that jumps around random locations in the list.
The next interesting part of the language is a traverser macro. This thing,
that looks like a function call (but isn’t), performs an operation on the
cursor. For instance, pop!
removes the element at the cursor from the list,
whereas bisect!
categorizes the remaining elements in the cursor’s list
into two lists, using a booleanreturning lambda (written in Java syntax).
Note that this implementation of qselect
takes a function c
, which it
uses to judge the actual value of the number. This is because our qselect
won’t be finding the smallest number, but the number with the smallest difference
with n
. n
will be factored in via the function.
Next up, let’s take a look at the function that uses qselect
, closestUnsorted
:


Like we discussed, it finds the k
th closest element (calling it min
),
and counts how many elements that are equal need to be included,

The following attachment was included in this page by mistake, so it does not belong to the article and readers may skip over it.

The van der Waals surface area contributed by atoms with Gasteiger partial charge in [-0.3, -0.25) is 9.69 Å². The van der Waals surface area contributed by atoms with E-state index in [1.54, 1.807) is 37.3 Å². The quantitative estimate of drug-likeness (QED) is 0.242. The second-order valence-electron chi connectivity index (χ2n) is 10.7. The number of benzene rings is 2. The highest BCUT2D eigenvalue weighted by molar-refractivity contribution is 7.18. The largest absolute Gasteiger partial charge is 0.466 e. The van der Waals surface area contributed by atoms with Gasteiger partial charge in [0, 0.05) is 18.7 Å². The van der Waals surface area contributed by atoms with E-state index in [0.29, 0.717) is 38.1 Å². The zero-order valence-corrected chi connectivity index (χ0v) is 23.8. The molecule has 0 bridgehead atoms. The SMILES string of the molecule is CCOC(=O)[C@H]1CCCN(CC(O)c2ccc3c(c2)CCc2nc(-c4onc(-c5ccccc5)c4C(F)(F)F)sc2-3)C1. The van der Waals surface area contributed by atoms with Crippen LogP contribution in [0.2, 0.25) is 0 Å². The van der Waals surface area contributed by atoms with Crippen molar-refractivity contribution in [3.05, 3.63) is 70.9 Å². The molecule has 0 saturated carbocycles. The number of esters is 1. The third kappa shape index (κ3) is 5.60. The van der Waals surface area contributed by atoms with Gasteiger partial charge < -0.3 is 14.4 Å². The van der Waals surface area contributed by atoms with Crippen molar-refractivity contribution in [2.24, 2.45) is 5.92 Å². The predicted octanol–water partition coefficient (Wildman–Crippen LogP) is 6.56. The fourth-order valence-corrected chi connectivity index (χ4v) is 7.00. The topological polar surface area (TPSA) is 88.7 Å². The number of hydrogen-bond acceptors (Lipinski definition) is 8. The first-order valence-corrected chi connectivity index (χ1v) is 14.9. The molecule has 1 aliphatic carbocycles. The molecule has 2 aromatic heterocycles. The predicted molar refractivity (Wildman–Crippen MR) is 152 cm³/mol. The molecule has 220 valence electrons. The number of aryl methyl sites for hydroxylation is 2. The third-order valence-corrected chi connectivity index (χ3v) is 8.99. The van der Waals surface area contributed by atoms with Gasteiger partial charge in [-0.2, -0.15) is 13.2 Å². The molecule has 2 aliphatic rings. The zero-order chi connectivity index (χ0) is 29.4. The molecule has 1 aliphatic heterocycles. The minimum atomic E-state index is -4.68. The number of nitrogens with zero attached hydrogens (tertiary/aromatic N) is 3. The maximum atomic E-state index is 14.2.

by setting the number to k
at first, and subtracting 1 for every number
it encounters that’s closer than min
. Notice that we use the valid!
and
step!
macros, which implement the operations we described above. Notice
that the user doesn’t deal with adding and subtracting numbers, and doing
comparisons. All they have to do is ask “am I still good to iterate?”
Next, let’s take a look at closestSorted
, which will require more
traverser macros.


The first new macro is canstep!
. This macro just verifies that
the traverser can make another step. We need this for the “reverse” iterator,
which indicates the lower bound of the range of numbers we want to return,
because subset!
(which itself is just Python’s slice, like xs[a:b]
), uses an inclusive bottom
index, and thus, we can’t afford to step it before knowing that we can, and that
it’s a better choice after the step.
Similarly, we have the at!(t, i)
macro, which looks at the
traverser t
, with offset i
.
We have two loops. The first loop runs as long as we can expand the range in both directions, and picks the better direction at each iteration. The second loop runs as long as we still want more numbers, but have already hit the edge of the list on the left or on the right.
Finally, let’s look at the solution to xyz
:


I won’t go in depth, but notice that the expression in the span
part
of the traverser
declaration can access another traverser. We treat
as a feature the fact that this expression isn’t immediately evaluated at the place